On the one hand it's not surprising because the 1956 Topps set was one of my childhood favorites. On the other hand, working in the '56T style is one of the most challenging. Besides needing both a portrait and an action picture for the front of the card, three cartoons are needed for the backs.
The process of rounding up the cartoons is one of the hardest parts of assembling a "new" '56. I generally start by plotting out five or six possible highlights. Then I go through my stack of 100 or so original 1956 cards to try to find cartoons that can be re-purposed. Re-using original cartoons helps give an authentic look to my card backs.
In a pinch, if I can't find anything appropriate among my '56s, I sort through the 1989 Topps "Big" cards, which used a similar style of cartoons on the back.
You might not realize it, but another challenge in recreating the '56 format is getting the autograph for the front. Guys like Brooks Robinson are easy; I prefer to pull them from the old Baseball Register, where they are in clean black-and-white. However, while I used to have complete runs of Registers (and Guides) when I worked at Krause, my current library of those volumes is quite limited.
Among the 1956 customs that I've done, acquisition of three autographs was especially challenging. Charley Peete played only 26 games in the major leagues for the 1956 Cardinals, and died in a plane crash later that year. Similarly, Tom Gastall played just parts of the 1955-56 seasons for the Orioles, also dying in a plane crash in 1956. Stu Locklin had a 25-game big league run with the Indians in 1955-56, but he is still alive and signing today.
One of the next '56s I've got on my to-do list, Paul Cave, played nine seasons in the minors in the Boston/Milwaukee Braves organization without ever making the majors. But as a kid I looked -- in vain -- for a long time for his baseball card because he was shown and named on the 1956 Topps Milwaukee Braves team card.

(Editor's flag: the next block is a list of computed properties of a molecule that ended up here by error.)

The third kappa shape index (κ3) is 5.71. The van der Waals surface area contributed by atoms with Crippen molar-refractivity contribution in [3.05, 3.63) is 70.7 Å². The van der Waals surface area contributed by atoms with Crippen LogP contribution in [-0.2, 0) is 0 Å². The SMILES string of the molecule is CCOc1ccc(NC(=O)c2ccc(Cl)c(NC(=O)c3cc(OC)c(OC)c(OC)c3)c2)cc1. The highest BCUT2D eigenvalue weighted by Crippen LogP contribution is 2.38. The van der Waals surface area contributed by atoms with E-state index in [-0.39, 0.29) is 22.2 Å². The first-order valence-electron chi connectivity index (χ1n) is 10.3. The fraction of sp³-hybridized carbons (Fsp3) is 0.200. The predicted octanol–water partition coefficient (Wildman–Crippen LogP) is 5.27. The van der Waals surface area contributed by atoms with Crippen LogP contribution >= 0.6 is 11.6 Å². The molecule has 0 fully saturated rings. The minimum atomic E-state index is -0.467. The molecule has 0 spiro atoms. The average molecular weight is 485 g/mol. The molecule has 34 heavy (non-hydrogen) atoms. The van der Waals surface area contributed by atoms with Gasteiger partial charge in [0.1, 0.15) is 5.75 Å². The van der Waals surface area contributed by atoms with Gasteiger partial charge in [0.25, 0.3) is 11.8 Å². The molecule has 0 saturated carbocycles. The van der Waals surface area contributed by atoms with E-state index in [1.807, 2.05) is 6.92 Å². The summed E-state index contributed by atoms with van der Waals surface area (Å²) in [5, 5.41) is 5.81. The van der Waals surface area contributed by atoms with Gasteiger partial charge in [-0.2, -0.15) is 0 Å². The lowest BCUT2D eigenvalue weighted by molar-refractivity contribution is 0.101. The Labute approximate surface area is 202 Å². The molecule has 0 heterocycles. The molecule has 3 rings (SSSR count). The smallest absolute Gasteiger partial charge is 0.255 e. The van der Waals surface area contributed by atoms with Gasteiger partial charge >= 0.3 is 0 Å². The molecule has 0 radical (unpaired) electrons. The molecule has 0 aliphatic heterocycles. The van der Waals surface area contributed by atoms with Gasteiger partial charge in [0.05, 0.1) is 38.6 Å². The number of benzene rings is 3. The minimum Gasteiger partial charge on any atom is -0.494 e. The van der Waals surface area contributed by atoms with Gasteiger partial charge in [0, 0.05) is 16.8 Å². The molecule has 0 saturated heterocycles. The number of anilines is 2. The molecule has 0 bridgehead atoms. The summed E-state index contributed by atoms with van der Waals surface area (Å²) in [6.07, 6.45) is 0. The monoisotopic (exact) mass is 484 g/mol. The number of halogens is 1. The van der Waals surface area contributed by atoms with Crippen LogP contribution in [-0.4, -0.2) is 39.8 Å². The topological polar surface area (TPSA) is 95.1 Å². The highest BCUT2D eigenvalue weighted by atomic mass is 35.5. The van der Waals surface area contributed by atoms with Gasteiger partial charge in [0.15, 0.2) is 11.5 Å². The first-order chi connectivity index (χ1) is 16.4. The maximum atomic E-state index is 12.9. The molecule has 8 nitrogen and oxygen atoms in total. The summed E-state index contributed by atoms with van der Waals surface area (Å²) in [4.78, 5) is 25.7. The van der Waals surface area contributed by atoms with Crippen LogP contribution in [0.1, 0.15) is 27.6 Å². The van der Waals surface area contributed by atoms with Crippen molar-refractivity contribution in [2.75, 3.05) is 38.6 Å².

Getting back to my '56 Brooks Robby, I spent considerable time putting the card front together. The background comes from a circa 1963-65 premium picture taken in spring training. I no longer remember where the action photo came from; it's been in my files for quite a while. It was also a spring training photo, and I cropped out a sliding Cleveland Indian and colorized the Robinson figure.
My original plan for the portrait photo was to use the picture that Topps used on his 1957 rookie card, but in a last minute google search I found a different early portrait that would give my card a more original look. I had to colorize that photo, as well as adding a new oriole image to his cap.
There's really nothing I can tell you about Brooks Robinson that you don't already know, so I'll just give you the first look at my newest 1956 custom.
"Really" like the '56 Brooks card. Of course I wish he really did have a card this year; would have been cool. I like that you used my picture of Brooks at spring training for the background for the card (Unsure what the picture relates to. Possibly advertising the sneakers or the bank). The sneakers look really out of place so that's what I'm leaning toward.ReplyDelete
I know the fielding pose you used was on cover of the book "The Brooks Robinson Story" by Jack Zanger. I also have a press/wire photo of this shot as well (somewhere...)
Personally I would of picked a different portrait picture of Brooks, but like the one you used from I believe '64. There's several other early pics from his rookie era, but that's just my humble opinion since he looked like a kid coming up to the bigs (of course he was...).
Thanks so much for creating the Brooksie card!